SIRECI v. MOORE

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Supreme Court of Florida.

Henry Perry SIRECI, Petitioner, v. Michael W. MOORE, etc., et al., Respondents.

No. SC01-1399.

Decided: February 28, 2002

Bill Jennings, Capital Collateral Regional Counsel-Middle, Peter J. Cannon, Assistant CCRC, Kevin T. Beck, Assistant CCRC, and Lelslie Anne Scalley, Staff Attorney, Office of Capital Collateral Regional Counsel-Middle, Tampa, FL, for Petitioner. Robert A. Butterworth, Attorney General, and Scott A. Browne, Assistant Attorney General, Tampa, FL, for Respondent.

Henry Perry Sireci petitions this Court for writ of habeas corpus. Under article V, section 3(b)(9) of the Florida Constitution, we have jurisdiction.

Factual and Procedural History

In October 1976, a jury found Mr. Sireci guilty of the first-degree murder of Howard Poteet.   On November 15, 1976, the trial court sentenced Mr. Sireci to death.   The jury's conviction and Judge Maurice M. Paul's sentence were upheld by this Court in Sireci v. State, 399 So.2d 964 (Fla.1981), cert. denied, 456 U.S. 984, 102 S.Ct. 2257, 72 L.Ed.2d 862 (1982).   The petitioner then unsuccessfully sought postconviction relief in the trial court pursuant to Florida Rule of Criminal Procedure 3.850, and that decision was affirmed on appeal as well.  Sireci v. State, 469 So.2d 119 (Fla.1985), cert. denied, 478 U.S. 1010, 106 S.Ct. 3308, 92 L.Ed.2d 721 (1986).   On September 19, 1986, the Governor signed a death warrant for Mr. Sireci.

Following the signing of his death warrant, Mr. Sireci filed a second motion for postconviction relief.   This Court affirmed the trial court's order mandating a limited evidentiary hearing on this postconviction motion.   State v. Sireci, 502 So.2d 1221 (Fla.1987).   After conducting the limited evidentiary hearing, the trial court ordered a new penalty phase, which was affirmed by this Court in State v. Sireci, 536 So.2d 231 (Fla.1988).   The resentencing jury recommended the death penalty by a vote of eleven to one, and the trial court again imposed the death penalty.   The death sentence was again affirmed by this Court.  Sireci v. State, 587 So.2d 450 (Fla.1991).   Thereafter, the United States Supreme Court denied certiorari review.   Sireci v. Florida, 503 U.S. 946, 112 S.Ct. 1500, 117 L.Ed.2d 639 (1992).

Mr. Sireci then challenged his new sentence of death by filing an original and then three amended motions for postconviction relief.   Pursuant to Huff v. State, 622 So.2d 982 (Fla.1993), Judge Richard F. Conrad presided over a hearing on the rule 3.850 motion on January 21, 1999.   The court summarily denied the petitioner's motion on February 9, 1999, and this Court affirmed in Sireci v. State, 773 So.2d 34 (Fla.2000).   This habeas petition, in which seven claims regarding Mr. Sireci's 1990 resentencing and subsequent direct appeal are presented,1 followed.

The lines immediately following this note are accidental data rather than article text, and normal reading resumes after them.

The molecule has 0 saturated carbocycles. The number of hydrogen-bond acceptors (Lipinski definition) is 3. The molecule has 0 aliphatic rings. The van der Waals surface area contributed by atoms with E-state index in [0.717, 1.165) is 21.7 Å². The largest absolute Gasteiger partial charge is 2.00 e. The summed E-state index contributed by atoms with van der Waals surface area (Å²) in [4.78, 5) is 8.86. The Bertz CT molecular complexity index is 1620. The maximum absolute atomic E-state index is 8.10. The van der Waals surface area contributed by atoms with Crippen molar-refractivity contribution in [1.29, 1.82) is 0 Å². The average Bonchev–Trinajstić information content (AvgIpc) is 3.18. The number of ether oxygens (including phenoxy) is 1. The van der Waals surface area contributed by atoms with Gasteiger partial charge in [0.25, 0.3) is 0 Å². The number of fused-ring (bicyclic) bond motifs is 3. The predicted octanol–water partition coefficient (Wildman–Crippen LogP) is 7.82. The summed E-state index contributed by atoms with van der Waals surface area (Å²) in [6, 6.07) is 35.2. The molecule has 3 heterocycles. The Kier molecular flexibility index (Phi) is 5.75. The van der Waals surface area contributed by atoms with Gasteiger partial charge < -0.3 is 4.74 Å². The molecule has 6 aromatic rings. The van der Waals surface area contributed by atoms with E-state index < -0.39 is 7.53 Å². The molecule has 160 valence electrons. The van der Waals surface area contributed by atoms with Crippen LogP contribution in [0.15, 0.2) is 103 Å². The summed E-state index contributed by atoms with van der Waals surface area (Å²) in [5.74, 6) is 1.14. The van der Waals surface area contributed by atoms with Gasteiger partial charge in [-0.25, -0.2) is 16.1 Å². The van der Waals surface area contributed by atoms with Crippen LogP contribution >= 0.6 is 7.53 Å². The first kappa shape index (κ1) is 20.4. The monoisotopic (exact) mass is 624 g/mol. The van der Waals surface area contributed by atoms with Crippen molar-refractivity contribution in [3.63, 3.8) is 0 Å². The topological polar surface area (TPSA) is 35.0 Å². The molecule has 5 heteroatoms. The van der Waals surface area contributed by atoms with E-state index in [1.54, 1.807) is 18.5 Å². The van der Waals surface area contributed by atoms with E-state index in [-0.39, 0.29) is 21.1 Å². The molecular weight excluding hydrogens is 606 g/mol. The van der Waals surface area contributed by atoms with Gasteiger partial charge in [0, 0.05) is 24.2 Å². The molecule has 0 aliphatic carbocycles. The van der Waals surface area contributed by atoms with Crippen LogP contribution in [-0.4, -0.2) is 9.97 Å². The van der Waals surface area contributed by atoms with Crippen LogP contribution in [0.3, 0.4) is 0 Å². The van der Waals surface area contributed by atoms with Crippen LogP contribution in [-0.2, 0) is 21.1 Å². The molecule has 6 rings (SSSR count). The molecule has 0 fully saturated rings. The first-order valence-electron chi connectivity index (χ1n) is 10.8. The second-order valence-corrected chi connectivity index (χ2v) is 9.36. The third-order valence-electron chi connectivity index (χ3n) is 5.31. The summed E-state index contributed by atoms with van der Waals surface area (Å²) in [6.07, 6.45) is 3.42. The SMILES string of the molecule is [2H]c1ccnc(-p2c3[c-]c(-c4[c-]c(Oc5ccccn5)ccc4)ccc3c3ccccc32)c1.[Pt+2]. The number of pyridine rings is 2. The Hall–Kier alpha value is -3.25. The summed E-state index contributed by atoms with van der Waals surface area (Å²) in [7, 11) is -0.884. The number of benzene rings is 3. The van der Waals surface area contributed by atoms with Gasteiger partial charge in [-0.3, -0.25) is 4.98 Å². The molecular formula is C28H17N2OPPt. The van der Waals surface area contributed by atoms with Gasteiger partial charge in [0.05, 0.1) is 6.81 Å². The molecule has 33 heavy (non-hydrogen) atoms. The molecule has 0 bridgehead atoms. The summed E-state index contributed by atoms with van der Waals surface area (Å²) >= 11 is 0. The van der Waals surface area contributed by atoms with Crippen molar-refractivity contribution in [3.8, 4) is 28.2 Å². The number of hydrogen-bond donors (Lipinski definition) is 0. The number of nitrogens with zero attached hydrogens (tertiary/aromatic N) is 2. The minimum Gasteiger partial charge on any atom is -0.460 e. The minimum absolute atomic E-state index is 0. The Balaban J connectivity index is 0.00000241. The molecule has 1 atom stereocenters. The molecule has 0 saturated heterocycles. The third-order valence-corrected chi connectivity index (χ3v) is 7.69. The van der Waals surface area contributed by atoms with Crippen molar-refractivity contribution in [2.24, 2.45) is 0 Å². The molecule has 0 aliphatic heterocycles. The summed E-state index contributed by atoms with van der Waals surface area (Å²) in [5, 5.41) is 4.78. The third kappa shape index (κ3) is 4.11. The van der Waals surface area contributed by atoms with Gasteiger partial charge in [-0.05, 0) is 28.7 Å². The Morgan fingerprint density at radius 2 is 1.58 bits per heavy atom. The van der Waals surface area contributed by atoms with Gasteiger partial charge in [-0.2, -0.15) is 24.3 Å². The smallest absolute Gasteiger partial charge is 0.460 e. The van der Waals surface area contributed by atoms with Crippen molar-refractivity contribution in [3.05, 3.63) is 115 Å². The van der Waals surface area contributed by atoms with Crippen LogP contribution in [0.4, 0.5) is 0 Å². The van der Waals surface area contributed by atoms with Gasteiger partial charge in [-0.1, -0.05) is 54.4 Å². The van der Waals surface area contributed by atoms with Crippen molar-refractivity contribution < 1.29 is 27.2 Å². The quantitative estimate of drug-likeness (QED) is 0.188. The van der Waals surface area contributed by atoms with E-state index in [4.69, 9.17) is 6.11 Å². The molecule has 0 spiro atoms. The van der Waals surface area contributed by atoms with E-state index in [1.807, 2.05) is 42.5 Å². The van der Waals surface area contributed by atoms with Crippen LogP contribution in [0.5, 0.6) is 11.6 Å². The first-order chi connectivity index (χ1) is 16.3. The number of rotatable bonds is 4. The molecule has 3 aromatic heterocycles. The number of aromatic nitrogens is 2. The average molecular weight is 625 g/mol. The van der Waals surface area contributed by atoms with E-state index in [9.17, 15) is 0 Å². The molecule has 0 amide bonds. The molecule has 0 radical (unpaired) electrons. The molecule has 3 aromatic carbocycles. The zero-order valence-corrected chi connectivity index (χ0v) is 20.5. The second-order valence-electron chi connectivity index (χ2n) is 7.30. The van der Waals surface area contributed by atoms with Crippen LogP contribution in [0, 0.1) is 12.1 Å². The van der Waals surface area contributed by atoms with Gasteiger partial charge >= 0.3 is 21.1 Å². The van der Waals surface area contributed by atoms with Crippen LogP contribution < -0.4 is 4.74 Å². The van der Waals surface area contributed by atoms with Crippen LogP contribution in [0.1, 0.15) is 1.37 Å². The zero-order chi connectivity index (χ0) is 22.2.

Discussion

I. Avoiding or Preventing Lawful Arrest Aggravator

 In his first claim, the petitioner asserts that there was insufficient evidence before the trial court to establish that the murder here was committed for the purpose of avoiding or preventing a lawful arrest by eliminating a witness.   Accordingly, petitioner contends that the failure of his appellate counsel to raise this issue on direct appeal amounts to ineffective assistance of counsel.   Despite petitioner's contentions to the contrary, it is nonetheless plain here that this claim was indeed asserted and rejected by this Court on Mr. Sireci's original appeal.   See Sireci v. State, 399 So.2d 964, 971 (Fla.1981) (rejecting Mr. Sireci's claim that the aggravators found by the trial court were not proven beyond a reasonable doubt).   Thus, raising it again here as an ineffective assistance of counsel claim is improper.   See Medina v. State, 573 So.2d 293, 295 (Fla.1990).

 Additionally, we are certain that there was competent evidence before the trial court establishing that the dominant motive for the murder here was avoidance of arrest.   The import of the testimony given by David Wilson at trial is plain:

Q: What did you ask Mr. Sireci?

A: How come he stabbed the people, the person so many times.

Q: What did he answer?

A: That he believed in leaving no witnesses.

Additionally, Harvey Woodall testified as follows:

Q: Did he know whether or not the man was dead?

A: Was dead when he left?

Q: Yes, Sir.

A: Yeah, he knew he was dead.   He said he wasn't going to leave nobody who could identify him, no witnesses to testify against him.